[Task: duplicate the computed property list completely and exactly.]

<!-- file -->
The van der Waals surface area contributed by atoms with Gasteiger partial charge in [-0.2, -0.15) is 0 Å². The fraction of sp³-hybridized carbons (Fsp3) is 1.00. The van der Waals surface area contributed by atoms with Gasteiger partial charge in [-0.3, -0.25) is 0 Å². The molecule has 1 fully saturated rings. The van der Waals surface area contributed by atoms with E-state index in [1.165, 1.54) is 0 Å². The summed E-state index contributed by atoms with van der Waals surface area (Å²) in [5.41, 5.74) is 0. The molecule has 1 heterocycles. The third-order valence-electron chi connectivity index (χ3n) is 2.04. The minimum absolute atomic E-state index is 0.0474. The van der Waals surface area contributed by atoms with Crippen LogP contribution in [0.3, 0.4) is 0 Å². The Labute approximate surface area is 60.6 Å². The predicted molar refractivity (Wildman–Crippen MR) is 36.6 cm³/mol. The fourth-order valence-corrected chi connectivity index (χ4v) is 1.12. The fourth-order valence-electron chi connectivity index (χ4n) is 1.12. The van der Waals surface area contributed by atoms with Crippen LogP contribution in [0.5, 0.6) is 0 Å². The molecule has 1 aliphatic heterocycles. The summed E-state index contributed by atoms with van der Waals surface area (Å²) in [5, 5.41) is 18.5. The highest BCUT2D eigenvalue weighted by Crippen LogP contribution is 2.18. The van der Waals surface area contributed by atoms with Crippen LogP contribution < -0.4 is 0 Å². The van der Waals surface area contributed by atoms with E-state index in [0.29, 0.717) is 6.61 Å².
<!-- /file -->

The van der Waals surface area contributed by atoms with Gasteiger partial charge in [-0.2, -0.15) is 0 Å². The fraction of sp³-hybridized carbons (Fsp3) is 1.00. The van der Waals surface area contributed by atoms with Gasteiger partial charge in [-0.3, -0.25) is 0 Å². The molecule has 1 fully saturated rings. The van der Waals surface area contributed by atoms with E-state index in [1.165, 1.54) is 0 Å². The summed E-state index contributed by atoms with van der Waals surface area (Å²) in [5.41, 5.74) is 0. The molecule has 1 heterocycles. The third-order valence-electron chi connectivity index (χ3n) is 2.04. The minimum absolute atomic E-state index is 0.0474. The van der Waals surface area contributed by atoms with Crippen LogP contribution in [0.3, 0.4) is 0 Å². The Labute approximate surface area is 60.6 Å². The predicted molar refractivity (Wildman–Crippen MR) is 36.6 cm³/mol. The fourth-order valence-corrected chi connectivity index (χ4v) is 1.12. The fourth-order valence-electron chi connectivity index (χ4n) is 1.12. The van der Waals surface area contributed by atoms with Crippen LogP contribution in [0.5, 0.6) is 0 Å². The molecule has 1 aliphatic heterocycles. The summed E-state index contributed by atoms with van der Waals surface area (Å²) in [5, 5.41) is 18.5. The highest BCUT2D eigenvalue weighted by Crippen LogP contribution is 2.18. The van der Waals surface area contributed by atoms with Crippen LogP contribution < -0.4 is 0 Å². The van der Waals surface area contributed by atoms with E-state index in [0.29, 0.717) is 6.61 Å².